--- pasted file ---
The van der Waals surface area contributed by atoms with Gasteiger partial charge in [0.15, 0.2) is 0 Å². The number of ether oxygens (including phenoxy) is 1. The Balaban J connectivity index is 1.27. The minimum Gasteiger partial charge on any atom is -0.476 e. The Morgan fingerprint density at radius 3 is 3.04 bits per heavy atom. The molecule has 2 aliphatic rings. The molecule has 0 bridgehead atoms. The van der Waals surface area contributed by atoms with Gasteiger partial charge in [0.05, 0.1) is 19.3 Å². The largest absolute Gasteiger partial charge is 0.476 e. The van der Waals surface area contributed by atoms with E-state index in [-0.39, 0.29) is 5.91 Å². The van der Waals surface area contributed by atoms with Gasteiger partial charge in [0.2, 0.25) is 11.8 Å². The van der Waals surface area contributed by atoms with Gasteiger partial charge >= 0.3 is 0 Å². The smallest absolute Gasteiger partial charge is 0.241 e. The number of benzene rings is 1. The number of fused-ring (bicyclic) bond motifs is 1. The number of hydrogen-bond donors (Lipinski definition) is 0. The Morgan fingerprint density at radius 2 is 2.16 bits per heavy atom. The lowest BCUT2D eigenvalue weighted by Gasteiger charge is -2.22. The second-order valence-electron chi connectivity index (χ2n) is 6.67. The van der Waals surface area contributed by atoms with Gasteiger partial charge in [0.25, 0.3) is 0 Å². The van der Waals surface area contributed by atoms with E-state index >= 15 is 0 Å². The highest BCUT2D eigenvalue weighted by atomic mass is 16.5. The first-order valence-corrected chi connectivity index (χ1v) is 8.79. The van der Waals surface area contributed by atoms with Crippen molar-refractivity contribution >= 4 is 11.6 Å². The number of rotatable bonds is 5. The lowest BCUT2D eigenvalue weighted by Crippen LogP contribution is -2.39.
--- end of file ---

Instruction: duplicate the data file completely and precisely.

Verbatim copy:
The van der Waals surface area contributed by atoms with Gasteiger partial charge in [0.15, 0.2) is 0 Å². The number of ether oxygens (including phenoxy) is 1. The Balaban J connectivity index is 1.27. The minimum Gasteiger partial charge on any atom is -0.476 e. The Morgan fingerprint density at radius 3 is 3.04 bits per heavy atom. The molecule has 2 aliphatic rings. The molecule has 0 bridgehead atoms. The van der Waals surface area contributed by atoms with Gasteiger partial charge in [0.05, 0.1) is 19.3 Å². The largest absolute Gasteiger partial charge is 0.476 e. The van der Waals surface area contributed by atoms with E-state index in [-0.39, 0.29) is 5.91 Å². The van der Waals surface area contributed by atoms with Gasteiger partial charge in [0.2, 0.25) is 11.8 Å². The van der Waals surface area contributed by atoms with Gasteiger partial charge >= 0.3 is 0 Å². The smallest absolute Gasteiger partial charge is 0.241 e. The number of benzene rings is 1. The number of fused-ring (bicyclic) bond motifs is 1. The number of hydrogen-bond donors (Lipinski definition) is 0. The Morgan fingerprint density at radius 2 is 2.16 bits per heavy atom. The lowest BCUT2D eigenvalue weighted by Gasteiger charge is -2.22. The second-order valence-electron chi connectivity index (χ2n) is 6.67. The van der Waals surface area contributed by atoms with Gasteiger partial charge in [0.25, 0.3) is 0 Å². The van der Waals surface area contributed by atoms with E-state index >= 15 is 0 Å². The highest BCUT2D eigenvalue weighted by atomic mass is 16.5. The first-order valence-corrected chi connectivity index (χ1v) is 8.79. The van der Waals surface area contributed by atoms with Crippen molar-refractivity contribution >= 4 is 11.6 Å². The number of rotatable bonds is 5. The lowest BCUT2D eigenvalue weighted by Crippen LogP contribution is -2.39.